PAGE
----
As a society, we are inundated with e-options for everything from communication, dating and shopping to flight check-ins, video conferencing and banking. We blog, we Skype (well, I don’t), we forward and delete.
And while some of these options have made life infinitely easier, it’s hard to ignore the fact that something personal seems to have been lost along the way in cyberspace. Where I feel it the most is with correspondence, be it a handwritten thank you, an event invitation or a simple birthday card sent every year.
Maybe it’s because growing up, one of the things I looked forward to most was a card that my grandpa sent me once a week—via snail mail. We were super close and although they spent winters in Florida, when back in Michigan the cards still came.
They were nothing elaborate; they didn’t play music or feature textured, sparkly material or poetic prose. (In fact, most were bought in a box of bulk from the flea market and I received the same card about twice a month.) But what they did have was my grandpa’s handwritten note, scrawled out every week above his shaky signature until well into his 80s.
The message got shorter and harder to read, but really got straight to the point—“Love you, Papa”—and each envelope was sealed with an (extremely random) sticker.
Even in my manic cleaning sprees and compulsion to minimalize, I kept every single one of them.
He died almost eight years ago, so he never really knew me when I was “sick.” Now understand that this man loved his food. We used to joke that we could put his shirt in the fridge and he could eat it for lunch (not the neatest eater, mind you), and I wouldn’t expect him to understand. But I know that today he would be worried—sick with worry—and that kind of makes me sad, even ashamed.
I know my family worries now, but I think they’ve come to accept “this” as me the same way I’ve come to accept that my mom smokes, that my grandma will always refer to African Americans as “the blacks” and that my family basically regards meat, potatoes and dessert as the three basic food groups.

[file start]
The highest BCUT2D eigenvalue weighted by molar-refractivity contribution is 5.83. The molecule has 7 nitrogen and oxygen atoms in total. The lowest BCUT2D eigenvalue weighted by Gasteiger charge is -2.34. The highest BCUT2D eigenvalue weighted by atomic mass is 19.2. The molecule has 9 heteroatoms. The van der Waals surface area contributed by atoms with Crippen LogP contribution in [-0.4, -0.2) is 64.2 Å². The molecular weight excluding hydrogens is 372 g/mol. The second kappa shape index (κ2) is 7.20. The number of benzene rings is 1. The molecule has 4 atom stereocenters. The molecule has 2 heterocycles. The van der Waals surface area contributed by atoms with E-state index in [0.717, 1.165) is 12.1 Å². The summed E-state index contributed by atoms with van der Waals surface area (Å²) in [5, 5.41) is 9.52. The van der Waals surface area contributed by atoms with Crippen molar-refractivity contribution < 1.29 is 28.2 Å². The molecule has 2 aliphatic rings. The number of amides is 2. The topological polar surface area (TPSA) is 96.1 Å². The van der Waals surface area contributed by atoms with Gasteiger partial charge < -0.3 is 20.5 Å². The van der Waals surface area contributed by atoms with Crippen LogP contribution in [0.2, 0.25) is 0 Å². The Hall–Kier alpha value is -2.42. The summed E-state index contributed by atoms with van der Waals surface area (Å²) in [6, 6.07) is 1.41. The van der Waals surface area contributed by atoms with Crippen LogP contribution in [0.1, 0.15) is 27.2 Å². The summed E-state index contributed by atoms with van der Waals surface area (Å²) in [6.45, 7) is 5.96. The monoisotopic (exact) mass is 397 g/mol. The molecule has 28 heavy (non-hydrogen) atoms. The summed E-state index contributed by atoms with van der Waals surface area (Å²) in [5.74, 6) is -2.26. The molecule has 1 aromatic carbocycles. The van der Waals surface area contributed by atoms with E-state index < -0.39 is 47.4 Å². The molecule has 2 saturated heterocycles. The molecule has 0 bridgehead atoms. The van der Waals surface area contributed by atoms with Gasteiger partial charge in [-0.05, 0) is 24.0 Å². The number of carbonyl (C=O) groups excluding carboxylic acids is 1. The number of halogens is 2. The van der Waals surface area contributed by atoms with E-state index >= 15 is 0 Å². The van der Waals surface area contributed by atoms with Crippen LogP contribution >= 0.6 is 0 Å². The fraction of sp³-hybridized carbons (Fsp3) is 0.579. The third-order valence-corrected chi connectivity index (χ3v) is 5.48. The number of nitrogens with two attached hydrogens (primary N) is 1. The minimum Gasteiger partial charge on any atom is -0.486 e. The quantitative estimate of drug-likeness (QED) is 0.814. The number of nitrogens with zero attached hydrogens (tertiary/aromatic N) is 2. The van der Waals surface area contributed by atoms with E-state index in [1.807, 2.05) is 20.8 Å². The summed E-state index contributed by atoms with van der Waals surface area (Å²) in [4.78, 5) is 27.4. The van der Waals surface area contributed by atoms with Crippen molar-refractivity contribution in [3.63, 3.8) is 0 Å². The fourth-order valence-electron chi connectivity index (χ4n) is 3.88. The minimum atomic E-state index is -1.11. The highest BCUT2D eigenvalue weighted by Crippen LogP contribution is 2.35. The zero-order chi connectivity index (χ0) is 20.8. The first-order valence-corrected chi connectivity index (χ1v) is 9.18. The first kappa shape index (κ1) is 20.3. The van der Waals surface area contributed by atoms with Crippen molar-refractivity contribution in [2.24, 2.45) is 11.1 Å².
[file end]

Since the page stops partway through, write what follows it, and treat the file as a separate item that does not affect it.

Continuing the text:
I’ve come to accept that I can’t change others and I can’t change for others—I can only take these steps myself, for myself. As Mahatma Gandhi said, “You must be the change you wish to see in the world.”
Pretty smart dude.
I got off on a bit of a rant, so back to the cards and whatnot. I’m both addicted to and tired of technology. I don’t want to “Tweet,” I don’t want to get my magazines in digital versions and I don’t want to have to have an iPhone to communicate with everyone in the freaking world. Even my job is changing, and I don’t like it.
I don’t need an app for that, thank you—I am blissfully unaware for now.
Anyway, my grandpa obviously didn’t have e-mail—hell, he called them “flax machines”—but if he had, I’m sure I wouldn’t still have those messages today. I wouldn’t have the envelopes with stickers or the shaky signature. Even today, getting a handwritten note or invitation seems so much more personal to me, so much more…human.
This time, we’re going with an Easter theme. While I used Hugs, I’ll add that you can switch it up for all kinds of deliciousness—I’ve done Rolos and pecans for a turtle variety, different flavored Kisses, etc.—and all were huge hits.
I plan on including a handwritten note on each treat bag and leaving them on the desks of my coworkers tomorrow. They can’t be deleted, they can’t be ignored and they may just serve as a delicious little reminder that emoticons are not human—Hugs are.
(Probably not, as they’ll most likely just eat them and get chocolate on their iPhones, later Tweeting about how they got chocolate on their iPhones, but whatever.)
Do you still send the occasional handwritten card or note, or have you become completely reliant on the availability of technology for communication?
Best thing you ate this weekend?